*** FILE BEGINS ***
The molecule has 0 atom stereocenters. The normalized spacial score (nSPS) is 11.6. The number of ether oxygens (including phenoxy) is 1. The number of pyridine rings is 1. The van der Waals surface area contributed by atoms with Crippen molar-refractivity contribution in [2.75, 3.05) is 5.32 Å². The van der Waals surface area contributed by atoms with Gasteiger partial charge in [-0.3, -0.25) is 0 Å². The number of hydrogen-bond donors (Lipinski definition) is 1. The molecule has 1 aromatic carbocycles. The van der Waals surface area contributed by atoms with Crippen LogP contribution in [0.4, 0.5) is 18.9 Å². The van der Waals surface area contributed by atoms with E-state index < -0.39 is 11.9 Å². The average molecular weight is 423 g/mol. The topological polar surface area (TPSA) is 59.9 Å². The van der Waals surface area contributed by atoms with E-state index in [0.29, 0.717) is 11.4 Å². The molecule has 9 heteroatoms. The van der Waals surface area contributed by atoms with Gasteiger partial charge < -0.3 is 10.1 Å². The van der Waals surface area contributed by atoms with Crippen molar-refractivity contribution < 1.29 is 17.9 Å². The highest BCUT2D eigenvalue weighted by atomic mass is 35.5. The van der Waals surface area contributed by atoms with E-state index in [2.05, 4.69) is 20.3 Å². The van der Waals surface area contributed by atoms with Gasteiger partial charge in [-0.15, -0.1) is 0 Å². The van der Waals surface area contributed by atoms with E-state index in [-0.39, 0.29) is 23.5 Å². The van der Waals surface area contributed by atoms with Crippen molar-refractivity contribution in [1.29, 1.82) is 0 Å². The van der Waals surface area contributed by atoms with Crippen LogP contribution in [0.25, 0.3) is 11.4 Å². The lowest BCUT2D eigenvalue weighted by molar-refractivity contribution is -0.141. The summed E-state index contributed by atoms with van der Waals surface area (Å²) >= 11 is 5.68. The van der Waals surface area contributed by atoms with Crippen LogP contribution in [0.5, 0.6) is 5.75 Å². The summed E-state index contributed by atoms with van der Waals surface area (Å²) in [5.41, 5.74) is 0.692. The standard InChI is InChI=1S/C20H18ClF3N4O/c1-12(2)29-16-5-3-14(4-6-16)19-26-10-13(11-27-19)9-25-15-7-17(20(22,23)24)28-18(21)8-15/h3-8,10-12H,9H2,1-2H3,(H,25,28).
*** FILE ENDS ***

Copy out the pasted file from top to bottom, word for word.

The molecule has 0 atom stereocenters. The normalized spacial score (nSPS) is 11.6. The number of ether oxygens (including phenoxy) is 1. The number of pyridine rings is 1. The van der Waals surface area contributed by atoms with Crippen molar-refractivity contribution in [2.75, 3.05) is 5.32 Å². The van der Waals surface area contributed by atoms with Gasteiger partial charge in [-0.3, -0.25) is 0 Å². The number of hydrogen-bond donors (Lipinski definition) is 1. The molecule has 1 aromatic carbocycles. The van der Waals surface area contributed by atoms with Crippen LogP contribution in [0.4, 0.5) is 18.9 Å². The van der Waals surface area contributed by atoms with E-state index < -0.39 is 11.9 Å². The average molecular weight is 423 g/mol. The topological polar surface area (TPSA) is 59.9 Å². The van der Waals surface area contributed by atoms with E-state index in [0.29, 0.717) is 11.4 Å². The molecule has 9 heteroatoms. The van der Waals surface area contributed by atoms with Gasteiger partial charge < -0.3 is 10.1 Å². The van der Waals surface area contributed by atoms with Crippen molar-refractivity contribution < 1.29 is 17.9 Å². The highest BCUT2D eigenvalue weighted by atomic mass is 35.5. The van der Waals surface area contributed by atoms with E-state index in [2.05, 4.69) is 20.3 Å². The van der Waals surface area contributed by atoms with Gasteiger partial charge in [-0.15, -0.1) is 0 Å². The van der Waals surface area contributed by atoms with E-state index in [-0.39, 0.29) is 23.5 Å². The van der Waals surface area contributed by atoms with Crippen molar-refractivity contribution in [1.29, 1.82) is 0 Å². The van der Waals surface area contributed by atoms with Crippen LogP contribution in [0.25, 0.3) is 11.4 Å². The lowest BCUT2D eigenvalue weighted by molar-refractivity contribution is -0.141. The summed E-state index contributed by atoms with van der Waals surface area (Å²) >= 11 is 5.68. The van der Waals surface area contributed by atoms with Crippen LogP contribution in [0.5, 0.6) is 5.75 Å². The summed E-state index contributed by atoms with van der Waals surface area (Å²) in [5.41, 5.74) is 0.692. The standard InChI is InChI=1S/C20H18ClF3N4O/c1-12(2)29-16-5-3-14(4-6-16)19-26-10-13(11-27-19)9-25-15-7-17(20(22,23)24)28-18(21)8-15/h3-8,10-12H,9H2,1-2H3,(H,25,28).